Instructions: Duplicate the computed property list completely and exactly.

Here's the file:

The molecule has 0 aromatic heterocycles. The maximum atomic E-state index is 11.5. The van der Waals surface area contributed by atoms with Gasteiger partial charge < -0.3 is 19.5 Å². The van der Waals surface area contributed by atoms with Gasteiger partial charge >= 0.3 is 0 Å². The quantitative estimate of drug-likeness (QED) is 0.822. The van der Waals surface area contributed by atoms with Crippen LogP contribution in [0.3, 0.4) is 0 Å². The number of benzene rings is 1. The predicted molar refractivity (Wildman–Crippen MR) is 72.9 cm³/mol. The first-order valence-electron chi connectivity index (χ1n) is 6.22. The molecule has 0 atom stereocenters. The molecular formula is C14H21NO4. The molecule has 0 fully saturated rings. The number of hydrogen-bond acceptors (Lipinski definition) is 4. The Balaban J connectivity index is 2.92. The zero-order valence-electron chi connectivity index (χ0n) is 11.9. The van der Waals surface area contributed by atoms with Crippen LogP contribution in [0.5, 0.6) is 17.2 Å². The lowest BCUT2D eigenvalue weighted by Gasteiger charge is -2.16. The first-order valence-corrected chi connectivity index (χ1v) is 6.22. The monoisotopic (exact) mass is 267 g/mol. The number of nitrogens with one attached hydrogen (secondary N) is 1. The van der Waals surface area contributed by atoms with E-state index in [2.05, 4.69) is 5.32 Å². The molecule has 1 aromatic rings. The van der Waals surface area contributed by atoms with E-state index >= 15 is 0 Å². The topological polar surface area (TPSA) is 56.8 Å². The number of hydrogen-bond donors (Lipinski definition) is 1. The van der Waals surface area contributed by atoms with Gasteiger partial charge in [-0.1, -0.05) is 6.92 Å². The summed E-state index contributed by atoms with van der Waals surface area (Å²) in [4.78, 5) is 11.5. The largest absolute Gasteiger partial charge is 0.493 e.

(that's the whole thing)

The molecule has 0 aromatic heterocycles. The maximum atomic E-state index is 11.5. The van der Waals surface area contributed by atoms with Gasteiger partial charge < -0.3 is 19.5 Å². The van der Waals surface area contributed by atoms with Gasteiger partial charge >= 0.3 is 0 Å². The quantitative estimate of drug-likeness (QED) is 0.822. The van der Waals surface area contributed by atoms with Crippen LogP contribution in [0.3, 0.4) is 0 Å². The number of benzene rings is 1. The predicted molar refractivity (Wildman–Crippen MR) is 72.9 cm³/mol. The first-order valence-electron chi connectivity index (χ1n) is 6.22. The molecule has 0 atom stereocenters. The molecular formula is C14H21NO4. The molecule has 0 fully saturated rings. The number of hydrogen-bond acceptors (Lipinski definition) is 4. The Balaban J connectivity index is 2.92. The zero-order valence-electron chi connectivity index (χ0n) is 11.9. The van der Waals surface area contributed by atoms with Crippen LogP contribution in [0.5, 0.6) is 17.2 Å². The lowest BCUT2D eigenvalue weighted by Gasteiger charge is -2.16. The first-order valence-corrected chi connectivity index (χ1v) is 6.22. The monoisotopic (exact) mass is 267 g/mol. The number of nitrogens with one attached hydrogen (secondary N) is 1. The van der Waals surface area contributed by atoms with E-state index in [2.05, 4.69) is 5.32 Å². The molecule has 1 aromatic rings. The van der Waals surface area contributed by atoms with E-state index >= 15 is 0 Å². The topological polar surface area (TPSA) is 56.8 Å². The number of hydrogen-bond donors (Lipinski definition) is 1. The van der Waals surface area contributed by atoms with Gasteiger partial charge in [-0.1, -0.05) is 6.92 Å². The summed E-state index contributed by atoms with van der Waals surface area (Å²) in [4.78, 5) is 11.5. The largest absolute Gasteiger partial charge is 0.493 e.